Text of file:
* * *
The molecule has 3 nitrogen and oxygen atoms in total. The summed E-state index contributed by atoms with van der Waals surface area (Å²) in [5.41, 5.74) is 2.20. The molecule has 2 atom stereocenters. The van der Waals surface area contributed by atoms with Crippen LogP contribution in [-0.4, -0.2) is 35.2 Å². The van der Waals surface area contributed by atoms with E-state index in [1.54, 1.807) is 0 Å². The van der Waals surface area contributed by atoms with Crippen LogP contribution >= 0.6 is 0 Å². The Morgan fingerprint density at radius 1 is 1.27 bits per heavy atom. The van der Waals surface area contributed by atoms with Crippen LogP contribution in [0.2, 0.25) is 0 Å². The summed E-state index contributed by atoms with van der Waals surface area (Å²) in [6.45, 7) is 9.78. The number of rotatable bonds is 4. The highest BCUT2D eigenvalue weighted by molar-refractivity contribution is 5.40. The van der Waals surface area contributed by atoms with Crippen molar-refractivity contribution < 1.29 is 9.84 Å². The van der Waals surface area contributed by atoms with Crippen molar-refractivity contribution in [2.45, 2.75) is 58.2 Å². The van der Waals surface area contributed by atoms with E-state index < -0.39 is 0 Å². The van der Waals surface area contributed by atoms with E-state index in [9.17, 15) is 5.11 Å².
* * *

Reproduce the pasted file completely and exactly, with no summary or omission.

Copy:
The molecule has 3 nitrogen and oxygen atoms in total. The summed E-state index contributed by atoms with van der Waals surface area (Å²) in [5.41, 5.74) is 2.20. The molecule has 2 atom stereocenters. The van der Waals surface area contributed by atoms with Crippen LogP contribution in [-0.4, -0.2) is 35.2 Å². The van der Waals surface area contributed by atoms with E-state index in [1.54, 1.807) is 0 Å². The van der Waals surface area contributed by atoms with Crippen LogP contribution >= 0.6 is 0 Å². The Morgan fingerprint density at radius 1 is 1.27 bits per heavy atom. The van der Waals surface area contributed by atoms with Crippen LogP contribution in [0.2, 0.25) is 0 Å². The summed E-state index contributed by atoms with van der Waals surface area (Å²) in [6.45, 7) is 9.78. The number of rotatable bonds is 4. The highest BCUT2D eigenvalue weighted by molar-refractivity contribution is 5.40. The van der Waals surface area contributed by atoms with Crippen molar-refractivity contribution < 1.29 is 9.84 Å². The van der Waals surface area contributed by atoms with Crippen molar-refractivity contribution in [2.45, 2.75) is 58.2 Å². The van der Waals surface area contributed by atoms with E-state index < -0.39 is 0 Å². The van der Waals surface area contributed by atoms with E-state index in [9.17, 15) is 5.11 Å².